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Microsoft raises concern about EU GDPR policies, advises organisations


Microsoft. PHOTO: Jason Redmond / AFP

Software giant, Microsoft, has urged businesses and organisations to pay attention to the European Union’s General Data Protection Regulation (GDPR) law.
The law, in its entirety, seeks to protect personal identifiable data across business and organisational landscapes.Lead Commercial Attorney, Microsoft MEA Emerging Markets, John Edokpolor, at the weekend, in Lagos, explained that the GDPR is a new European law designed to protect the privacy of citizens, by setting new standards in terms of how personal data is handled.
Edokpolor however warned that failure to adhere to the GDPR requirements could prevent trade and other business dealings with EU organisations and business entities after May 25. It replaces the Data Protection Directive, which has been in effect since 1995.
According to him, although the GDPR law is an EU law, it is relevant to businesses around the world, especially businesses that have trade ties with Europe, especially those that deals with data.
It was gathered that the new regulation became a law in April 2016, but given the significant changes some organisation will need to make to align with the regulation, a two-year transition period was included.
The Guardian gathered failure of Nigerian businesses that collect, store and process personal data for EU citizens for the provision of goods and services risk €20million fine if they failed to comply with the new GDPR.
Edokpolor said: “The new legislation is a milestone on a journey into a new era, where data is the fuel powering companies of all shapes and sizes from all sectors… The law affects any organisation with ties to Europe; it is relevant to businesses around the world.”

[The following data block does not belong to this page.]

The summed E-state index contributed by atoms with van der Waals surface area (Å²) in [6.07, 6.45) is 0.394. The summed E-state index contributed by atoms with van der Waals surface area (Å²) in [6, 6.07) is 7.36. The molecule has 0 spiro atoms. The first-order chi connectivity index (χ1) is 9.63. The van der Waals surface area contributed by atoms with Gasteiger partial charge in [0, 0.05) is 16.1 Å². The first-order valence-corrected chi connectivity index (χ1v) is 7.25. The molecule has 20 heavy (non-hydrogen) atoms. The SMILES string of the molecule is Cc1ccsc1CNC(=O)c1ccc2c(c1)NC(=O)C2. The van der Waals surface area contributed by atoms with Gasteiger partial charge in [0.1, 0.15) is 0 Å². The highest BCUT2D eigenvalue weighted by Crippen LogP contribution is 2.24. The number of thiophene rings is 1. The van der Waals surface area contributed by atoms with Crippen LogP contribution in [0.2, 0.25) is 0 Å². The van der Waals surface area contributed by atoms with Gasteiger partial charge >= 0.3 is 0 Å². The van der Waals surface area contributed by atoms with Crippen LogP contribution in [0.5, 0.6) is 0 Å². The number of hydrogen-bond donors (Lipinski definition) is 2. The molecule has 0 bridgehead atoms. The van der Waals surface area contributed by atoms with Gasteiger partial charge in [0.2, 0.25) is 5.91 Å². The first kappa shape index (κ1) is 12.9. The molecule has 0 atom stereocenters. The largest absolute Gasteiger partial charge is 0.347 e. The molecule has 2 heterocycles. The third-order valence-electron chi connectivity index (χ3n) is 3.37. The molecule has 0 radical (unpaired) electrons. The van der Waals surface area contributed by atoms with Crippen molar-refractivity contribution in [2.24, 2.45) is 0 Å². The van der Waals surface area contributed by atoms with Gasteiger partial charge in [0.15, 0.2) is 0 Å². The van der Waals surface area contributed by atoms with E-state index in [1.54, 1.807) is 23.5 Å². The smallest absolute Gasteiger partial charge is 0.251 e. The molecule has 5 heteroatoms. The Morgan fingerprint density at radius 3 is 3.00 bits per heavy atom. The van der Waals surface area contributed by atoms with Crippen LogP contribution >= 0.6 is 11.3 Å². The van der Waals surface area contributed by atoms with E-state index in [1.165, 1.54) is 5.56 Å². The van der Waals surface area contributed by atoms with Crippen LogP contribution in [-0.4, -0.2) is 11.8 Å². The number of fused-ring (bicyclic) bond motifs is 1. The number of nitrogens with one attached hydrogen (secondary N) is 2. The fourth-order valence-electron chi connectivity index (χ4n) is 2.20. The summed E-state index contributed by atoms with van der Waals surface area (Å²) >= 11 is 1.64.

He noted that as companies increasingly embraced the Cloud, they had an unprecedented ability to capture and store massive amounts of data, adding that the advancement in business intelligence technology had given organisations the ability to pull insights from data predictive in nature.
He advised that businesses to be a step ahead of customer expectations and needs, instead of merely reacting to them, as this is a significant step forward, and truly marks the beginning of a new era, in which data becomes the electricity powering companies.
To be compliant with the new EU law on data protection, Edokpolor said businesses must address three things: people, processes, and preparedness, and to address these, organisations must manage their data like they manage their money.
According to him, every business maintains strict processes for tracking revenue, costs, and all manner of financial flows. They don’t just do this because it is required, but because it makes business sense. Companies need to maintain the same birds-eye-view of their data assets, via a solid data governance strategy.
Another way of achieving compliance, according to Edokpolor, is that organisations must create a culture of data confidence, since effective data governance demands a people-first approach. He said employees must be made to know the real value of data and as such do all they could to protect it.
“Once this has been established, it will be easier for employees to realise the importance of adequately protecting data, as they would any other high-value company asset,” he said, adding that placing the approach to data governance within the context of a broader digital transformation can streamline the process.

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